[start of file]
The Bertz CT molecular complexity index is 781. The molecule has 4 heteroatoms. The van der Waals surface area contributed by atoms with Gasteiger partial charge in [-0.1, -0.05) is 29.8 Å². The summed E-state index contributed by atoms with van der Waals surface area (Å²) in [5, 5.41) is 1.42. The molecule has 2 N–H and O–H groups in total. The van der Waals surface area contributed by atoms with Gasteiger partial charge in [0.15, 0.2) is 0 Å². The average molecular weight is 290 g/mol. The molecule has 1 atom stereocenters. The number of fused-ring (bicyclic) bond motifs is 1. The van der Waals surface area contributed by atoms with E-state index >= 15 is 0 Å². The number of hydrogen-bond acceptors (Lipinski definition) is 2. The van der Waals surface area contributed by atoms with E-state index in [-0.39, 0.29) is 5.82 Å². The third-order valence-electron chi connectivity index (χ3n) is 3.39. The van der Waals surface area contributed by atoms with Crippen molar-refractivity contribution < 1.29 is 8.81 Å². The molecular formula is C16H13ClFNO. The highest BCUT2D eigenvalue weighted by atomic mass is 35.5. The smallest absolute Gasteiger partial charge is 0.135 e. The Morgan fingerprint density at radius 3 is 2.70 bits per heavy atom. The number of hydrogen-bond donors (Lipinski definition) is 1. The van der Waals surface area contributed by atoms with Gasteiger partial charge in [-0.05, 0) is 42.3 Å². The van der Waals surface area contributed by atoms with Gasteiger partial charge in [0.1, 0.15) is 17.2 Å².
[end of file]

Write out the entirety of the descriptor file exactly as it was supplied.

The Bertz CT molecular complexity index is 781. The molecule has 4 heteroatoms. The van der Waals surface area contributed by atoms with Gasteiger partial charge in [-0.1, -0.05) is 29.8 Å². The summed E-state index contributed by atoms with van der Waals surface area (Å²) in [5, 5.41) is 1.42. The molecule has 2 N–H and O–H groups in total. The van der Waals surface area contributed by atoms with Gasteiger partial charge in [0.15, 0.2) is 0 Å². The average molecular weight is 290 g/mol. The molecule has 1 atom stereocenters. The number of fused-ring (bicyclic) bond motifs is 1. The van der Waals surface area contributed by atoms with E-state index >= 15 is 0 Å². The number of hydrogen-bond acceptors (Lipinski definition) is 2. The van der Waals surface area contributed by atoms with E-state index in [-0.39, 0.29) is 5.82 Å². The third-order valence-electron chi connectivity index (χ3n) is 3.39. The van der Waals surface area contributed by atoms with Crippen molar-refractivity contribution < 1.29 is 8.81 Å². The molecular formula is C16H13ClFNO. The highest BCUT2D eigenvalue weighted by atomic mass is 35.5. The smallest absolute Gasteiger partial charge is 0.135 e. The Morgan fingerprint density at radius 3 is 2.70 bits per heavy atom. The number of hydrogen-bond donors (Lipinski definition) is 1. The van der Waals surface area contributed by atoms with Gasteiger partial charge in [-0.05, 0) is 42.3 Å². The van der Waals surface area contributed by atoms with Gasteiger partial charge in [0.1, 0.15) is 17.2 Å².